your knife, keys and change aren't the problem... It's dust which small particles of sand which is the same hardness as your glass allowing it slight scratches as it moves around in your pocket.

    • Duckie1217

      If a screen protector would be compatible, you'd be set.

  • Sourabh Sekhar

    this wont be seeing the light until is made cheap enough and easy enough to manufacture,which i highly doubt.

    • The One

      It doesn't say on this article but its actually cheaper and easier to make

  • NunjaBusiness

    What's tougher than a gorilla?
    OK, "RhinoGlass" maybe? Love it.

    • http://www.flickr.com/photos/77537273@N03/ Herman

      Still waiting for DinoGlass.
      Now that's an improvement.

      • bobEveryman

        That went extinct a long time ago. Now all we have is OstrichGlass

        • Joshua

          Nope, we always have GatorGlass too.

          • WORPspeed

            Does CoelacanthGlass count?

            What we really need is Cockroach Glass....our phones would outlive us....in true brick Nokia fashion!

          • mjku

            GatorGlass isn't related to OstrichGlass or DinoGlass.

      • flosserelli

        I wouldn't trust anything labeled "Dino-Xxx". Look how well that worked out.

        • faptacular slapNtickle

          hmmm...tell me about your dino porn idea. Is it as good as the penismightier?

      • jgemberton

        DragonGlass, please.

    • Random

      Okay, enough monkey business. Its really starting to sound like a Zhu now... With all these gorrilas and rhinos.

      • heehee

        i see what you did there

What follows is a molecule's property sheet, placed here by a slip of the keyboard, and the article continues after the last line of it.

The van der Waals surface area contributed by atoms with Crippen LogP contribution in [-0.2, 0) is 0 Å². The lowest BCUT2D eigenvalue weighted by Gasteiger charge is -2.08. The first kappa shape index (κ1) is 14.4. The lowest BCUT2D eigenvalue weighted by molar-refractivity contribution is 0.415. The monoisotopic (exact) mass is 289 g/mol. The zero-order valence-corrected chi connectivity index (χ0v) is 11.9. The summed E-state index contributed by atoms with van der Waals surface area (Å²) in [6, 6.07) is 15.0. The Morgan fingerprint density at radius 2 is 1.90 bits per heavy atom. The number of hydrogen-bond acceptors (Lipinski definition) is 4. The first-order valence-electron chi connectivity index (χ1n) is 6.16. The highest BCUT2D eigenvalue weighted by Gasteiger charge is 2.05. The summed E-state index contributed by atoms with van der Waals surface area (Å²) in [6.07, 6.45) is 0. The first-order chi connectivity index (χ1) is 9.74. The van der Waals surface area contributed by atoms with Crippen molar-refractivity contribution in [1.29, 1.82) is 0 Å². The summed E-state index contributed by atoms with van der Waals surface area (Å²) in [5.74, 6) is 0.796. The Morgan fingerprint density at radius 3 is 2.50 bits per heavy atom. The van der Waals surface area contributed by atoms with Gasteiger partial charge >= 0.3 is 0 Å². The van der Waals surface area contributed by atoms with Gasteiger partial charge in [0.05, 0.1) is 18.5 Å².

• xellar

      BabboonGlass 6

      • Android Developer

        There is actually "RhinoGlass"

  • David Li

    and like most other techs, don't expect this to ever reach consumer hands within the next 10 years, and only if Samsung or Apple back it

  • someone755

    Am I the only one around here that has never broken the phones screen when dropping it?
    I've only wasted 3 devices in my life by dropping them, with all of them the chips inside broke, the screen stayed the same.

    • flosserelli

      It all depends on how the device hits the ground. Sometimes you get (relatively) lucky, sometimes you don't.

    • Android Developer

      Which devices, may I ask?

      • someone755

        A Nokia phone (can't remember the model digits anymore, but it was a bar-shaped one, no touchscreen, standard keypad), an HTC Desire (the board literally snapped in two pieces), and a cheapo tablet that has been forgotten right after (was actually glad I got rid of it; a single-core tablet in the age of dual-cores).
        Obviously, I only used a screen protector on the Desire.

    • GraveUypo

      i dropped my defy (still use it as my second phone) from a considerable height and the glass stayed intact, but something like 40% of the pixels "died" (blackened). the best part is, they've ALL healed over the course of a week and now the screen is pristine again. go figure.

  • Albert H

    Wow, this is actually pretty big! Remember the ol' days? If you cracked your screen's glass, you typically had to replace the LCD+glass together. If you were handy with a heat gun, you could (with some luck) replace just the glass. Nevertheless, the glass was expensive, and you had to deal with broken glass. Now? Just slide in a film to replace your touchscreen part, and you're good to go! (And less glass = thinner device!)

    ...of course, that means that your LCD is more vulnerable (no glass to absorb the impact), but that's another problem to solve...

  • Derek

    THIS with flexible OLED -> super flexible display?!


  • A Popov

    I'll just wait for cheap mass production of sapphire. I have sapphire glass in my watch and it is tough.

    • mjku

      It's also thicker and has a very small surface area compared to the face of a phone.

  • DrakeTungsten

    Aww, I was expecting transparent aluminum.

  • Kohl Helmut

    Sehr gut, sehr gute Handys, Sie verdienen es, lenteen.de zu haben